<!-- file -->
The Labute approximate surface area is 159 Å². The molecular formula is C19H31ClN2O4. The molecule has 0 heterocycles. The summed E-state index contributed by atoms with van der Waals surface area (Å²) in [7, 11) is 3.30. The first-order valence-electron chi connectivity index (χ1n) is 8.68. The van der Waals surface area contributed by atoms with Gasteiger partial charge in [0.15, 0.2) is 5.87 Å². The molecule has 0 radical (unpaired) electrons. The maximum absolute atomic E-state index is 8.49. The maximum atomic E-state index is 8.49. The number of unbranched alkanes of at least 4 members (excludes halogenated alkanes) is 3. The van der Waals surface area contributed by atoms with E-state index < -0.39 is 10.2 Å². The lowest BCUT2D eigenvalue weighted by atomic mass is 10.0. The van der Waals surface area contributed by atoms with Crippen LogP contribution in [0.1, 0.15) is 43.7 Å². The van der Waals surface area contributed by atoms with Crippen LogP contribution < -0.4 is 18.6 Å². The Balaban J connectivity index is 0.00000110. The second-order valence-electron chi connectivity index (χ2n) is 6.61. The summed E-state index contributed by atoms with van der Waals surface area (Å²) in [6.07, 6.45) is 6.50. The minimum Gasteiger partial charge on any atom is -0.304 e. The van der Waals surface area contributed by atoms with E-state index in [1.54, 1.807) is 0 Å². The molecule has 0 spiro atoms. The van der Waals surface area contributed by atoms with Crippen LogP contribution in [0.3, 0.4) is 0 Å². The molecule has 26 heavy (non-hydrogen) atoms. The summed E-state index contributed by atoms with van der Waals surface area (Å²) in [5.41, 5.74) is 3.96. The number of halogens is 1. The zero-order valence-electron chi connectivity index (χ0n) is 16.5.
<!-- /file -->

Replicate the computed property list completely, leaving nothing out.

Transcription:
The Labute approximate surface area is 159 Å². The molecular formula is C19H31ClN2O4. The molecule has 0 heterocycles. The summed E-state index contributed by atoms with van der Waals surface area (Å²) in [7, 11) is 3.30. The first-order valence-electron chi connectivity index (χ1n) is 8.68. The van der Waals surface area contributed by atoms with Gasteiger partial charge in [0.15, 0.2) is 5.87 Å². The molecule has 0 radical (unpaired) electrons. The maximum absolute atomic E-state index is 8.49. The maximum atomic E-state index is 8.49. The number of unbranched alkanes of at least 4 members (excludes halogenated alkanes) is 3. The van der Waals surface area contributed by atoms with E-state index < -0.39 is 10.2 Å². The lowest BCUT2D eigenvalue weighted by atomic mass is 10.0. The van der Waals surface area contributed by atoms with Crippen LogP contribution in [0.1, 0.15) is 43.7 Å². The van der Waals surface area contributed by atoms with Crippen LogP contribution < -0.4 is 18.6 Å². The Balaban J connectivity index is 0.00000110. The second-order valence-electron chi connectivity index (χ2n) is 6.61. The summed E-state index contributed by atoms with van der Waals surface area (Å²) in [6.07, 6.45) is 6.50. The minimum Gasteiger partial charge on any atom is -0.304 e. The van der Waals surface area contributed by atoms with E-state index in [1.54, 1.807) is 0 Å². The molecule has 0 spiro atoms. The van der Waals surface area contributed by atoms with Crippen LogP contribution in [0.3, 0.4) is 0 Å². The molecule has 26 heavy (non-hydrogen) atoms. The summed E-state index contributed by atoms with van der Waals surface area (Å²) in [5.41, 5.74) is 3.96. The number of halogens is 1. The zero-order valence-electron chi connectivity index (χ0n) is 16.5.